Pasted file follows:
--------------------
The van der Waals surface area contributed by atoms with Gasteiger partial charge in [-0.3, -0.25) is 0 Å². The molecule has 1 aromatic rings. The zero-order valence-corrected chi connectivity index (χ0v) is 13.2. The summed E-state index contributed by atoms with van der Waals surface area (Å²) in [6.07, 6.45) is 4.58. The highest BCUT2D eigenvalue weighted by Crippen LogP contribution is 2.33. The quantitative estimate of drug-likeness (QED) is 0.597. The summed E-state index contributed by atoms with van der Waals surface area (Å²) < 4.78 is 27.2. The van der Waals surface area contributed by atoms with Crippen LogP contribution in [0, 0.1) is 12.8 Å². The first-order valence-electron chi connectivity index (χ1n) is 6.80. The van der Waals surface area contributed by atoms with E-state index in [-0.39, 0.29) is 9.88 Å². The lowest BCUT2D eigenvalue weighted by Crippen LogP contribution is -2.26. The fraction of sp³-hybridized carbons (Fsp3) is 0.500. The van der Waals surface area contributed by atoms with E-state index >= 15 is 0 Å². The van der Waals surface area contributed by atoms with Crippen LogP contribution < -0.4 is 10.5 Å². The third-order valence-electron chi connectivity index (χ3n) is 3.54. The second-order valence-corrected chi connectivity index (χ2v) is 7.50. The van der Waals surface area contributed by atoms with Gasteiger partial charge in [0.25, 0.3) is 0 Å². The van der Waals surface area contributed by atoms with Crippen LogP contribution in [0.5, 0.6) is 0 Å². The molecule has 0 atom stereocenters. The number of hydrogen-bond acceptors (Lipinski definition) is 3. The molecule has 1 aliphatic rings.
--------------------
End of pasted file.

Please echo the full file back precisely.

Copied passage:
The van der Waals surface area contributed by atoms with Gasteiger partial charge in [-0.3, -0.25) is 0 Å². The molecule has 1 aromatic rings. The zero-order valence-corrected chi connectivity index (χ0v) is 13.2. The summed E-state index contributed by atoms with van der Waals surface area (Å²) in [6.07, 6.45) is 4.58. The highest BCUT2D eigenvalue weighted by Crippen LogP contribution is 2.33. The quantitative estimate of drug-likeness (QED) is 0.597. The summed E-state index contributed by atoms with van der Waals surface area (Å²) < 4.78 is 27.2. The van der Waals surface area contributed by atoms with Crippen LogP contribution in [0, 0.1) is 12.8 Å². The first-order valence-electron chi connectivity index (χ1n) is 6.80. The van der Waals surface area contributed by atoms with E-state index in [-0.39, 0.29) is 9.88 Å². The lowest BCUT2D eigenvalue weighted by Crippen LogP contribution is -2.26. The fraction of sp³-hybridized carbons (Fsp3) is 0.500. The van der Waals surface area contributed by atoms with E-state index >= 15 is 0 Å². The van der Waals surface area contributed by atoms with Crippen LogP contribution < -0.4 is 10.5 Å². The third-order valence-electron chi connectivity index (χ3n) is 3.54. The second-order valence-corrected chi connectivity index (χ2v) is 7.50. The van der Waals surface area contributed by atoms with Gasteiger partial charge in [0.25, 0.3) is 0 Å². The van der Waals surface area contributed by atoms with Crippen LogP contribution in [0.5, 0.6) is 0 Å². The molecule has 0 atom stereocenters. The number of hydrogen-bond acceptors (Lipinski definition) is 3. The molecule has 1 aliphatic rings.